Consistent with a global trend among competition authorities, the Commissioner has devoted substantial resources to enforcing the criminal conspiracy provisions of the Act, particularly so-called “hard core” cartels involving agreements between competitors to fix prices or allocate markets or customers between themselves. The single largest fine imposed thus far on a corporation is C$48-million for conspiracy and C$30-million for bid-rigging. Executives have also been fined and subjected to jail terms.

What business practices may constitute civilly reviewable conduct and be subject to possible review before the Competition Tribunal?

Certain non-criminal conduct may be subject to investigation by the Bureau and review by the Competition Tribunal (Tribunal). The Tribunal is a specialized body that is comprised of both judicial and lay members. Reviewable practices are not criminal and are not prohibited until made subject to an order of the Tribunal specific to the particular conduct and party. Matters reviewable by the Tribunal include, among other things, non-criminal competitor collaborations, refusals to deal, exclusive dealing, tied selling, market restriction, price maintenance and abuse of dominant position.

If the Tribunal finds, on the civil standard of the balance of probabilities that a person has engaged in the reviewable activity, it may, depending on the activity, order a person to do or cease doing a particular act in the future, and to otherwise take any other action necessary to fix the anti-competitive harm. The Tribunal is also empowered to impose administrative monetary penalties of up to C$10-million (and, in the case of repeat offenders, C$15-million) under the abuse of dominance provisions. There are criminal penalties for failure to comply with an order once it has been made.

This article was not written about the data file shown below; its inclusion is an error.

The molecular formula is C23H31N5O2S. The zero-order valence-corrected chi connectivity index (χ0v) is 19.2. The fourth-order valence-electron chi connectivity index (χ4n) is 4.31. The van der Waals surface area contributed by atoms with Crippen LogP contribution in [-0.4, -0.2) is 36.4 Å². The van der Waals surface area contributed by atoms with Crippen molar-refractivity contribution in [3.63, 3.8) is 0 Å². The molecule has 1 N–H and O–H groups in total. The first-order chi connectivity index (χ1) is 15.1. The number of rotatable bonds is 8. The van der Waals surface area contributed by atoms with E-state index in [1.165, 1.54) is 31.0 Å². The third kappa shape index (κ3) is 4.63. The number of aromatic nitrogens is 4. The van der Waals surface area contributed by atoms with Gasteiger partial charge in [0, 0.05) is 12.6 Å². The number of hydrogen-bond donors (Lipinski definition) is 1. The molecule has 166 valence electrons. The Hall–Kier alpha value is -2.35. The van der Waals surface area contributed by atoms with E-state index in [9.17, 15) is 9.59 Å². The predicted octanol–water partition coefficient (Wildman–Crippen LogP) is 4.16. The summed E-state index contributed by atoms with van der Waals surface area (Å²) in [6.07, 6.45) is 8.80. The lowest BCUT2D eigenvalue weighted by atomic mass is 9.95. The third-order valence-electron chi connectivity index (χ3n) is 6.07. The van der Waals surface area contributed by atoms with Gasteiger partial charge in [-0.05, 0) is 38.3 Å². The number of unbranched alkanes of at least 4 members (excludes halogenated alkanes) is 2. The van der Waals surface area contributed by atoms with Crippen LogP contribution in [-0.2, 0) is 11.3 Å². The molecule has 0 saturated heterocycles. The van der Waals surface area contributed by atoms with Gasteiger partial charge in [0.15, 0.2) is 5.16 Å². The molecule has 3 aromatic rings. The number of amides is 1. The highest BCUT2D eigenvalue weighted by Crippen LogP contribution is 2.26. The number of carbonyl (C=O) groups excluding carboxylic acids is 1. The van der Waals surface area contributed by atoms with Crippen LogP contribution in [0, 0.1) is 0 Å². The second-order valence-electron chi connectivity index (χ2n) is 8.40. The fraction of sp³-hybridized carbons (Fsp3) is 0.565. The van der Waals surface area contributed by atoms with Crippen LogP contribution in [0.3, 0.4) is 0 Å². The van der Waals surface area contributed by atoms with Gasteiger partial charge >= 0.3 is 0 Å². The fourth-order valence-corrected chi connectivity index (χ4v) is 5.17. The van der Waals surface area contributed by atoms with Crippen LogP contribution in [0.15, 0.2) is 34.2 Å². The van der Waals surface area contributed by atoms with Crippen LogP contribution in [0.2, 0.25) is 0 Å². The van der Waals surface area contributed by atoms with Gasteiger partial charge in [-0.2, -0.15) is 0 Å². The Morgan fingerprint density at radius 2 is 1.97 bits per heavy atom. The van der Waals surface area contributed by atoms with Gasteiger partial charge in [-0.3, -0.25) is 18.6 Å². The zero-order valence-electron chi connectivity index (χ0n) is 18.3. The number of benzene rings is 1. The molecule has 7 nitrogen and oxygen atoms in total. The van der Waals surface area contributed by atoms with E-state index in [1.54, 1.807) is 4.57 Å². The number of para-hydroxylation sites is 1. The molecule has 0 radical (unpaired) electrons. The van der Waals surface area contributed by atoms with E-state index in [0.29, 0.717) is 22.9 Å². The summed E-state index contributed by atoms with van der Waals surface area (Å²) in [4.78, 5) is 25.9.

Private parties have the right to bring complaints directly to the Tribunal in relation to five matters: refusals to deal, exclusive dealing, tied selling, market restriction and price maintenance. At one time, the Commissioner was the only person who could bring reviewable trade practices before the Tribunal.

What business practices will attract civil liability? What is the exposure to civil damages?

Section 36 of the Act establishes a private right of action for losses suffered as a result of another party’s breach of any of the criminal provisions (set out in Part VI) of the Act (see Section IV, 1.1, “Criminal offences” for a discussion of the main criminal offences under the Act), or failure to comply with an order made pursuant to the Act (such as, by the Tribunal in connection with civilly reviewable conduct). The constitutional validity of this provision has been upheld and increasing numbers of parties are seeking to enforce this right.

Unlike in the U.S., section 36 limits the recoverable damages to losses that can be proven to have resulted from a violation of the Act or the failure to comply with the order in question, plus costs.

Section 36 provides that the “record of proceedings” in proceedings that resulted in either (i) a conviction of a criminal offence under the Act or (ii) a finding of a failure to comply with an order made under the Act, is prima facie proof of the alleged conduct in a civil action. Furthermore, any evidence given in the prior proceedings as to the effects of the conduct on the person bringing the civil action “is evidence thereof” in the civil action.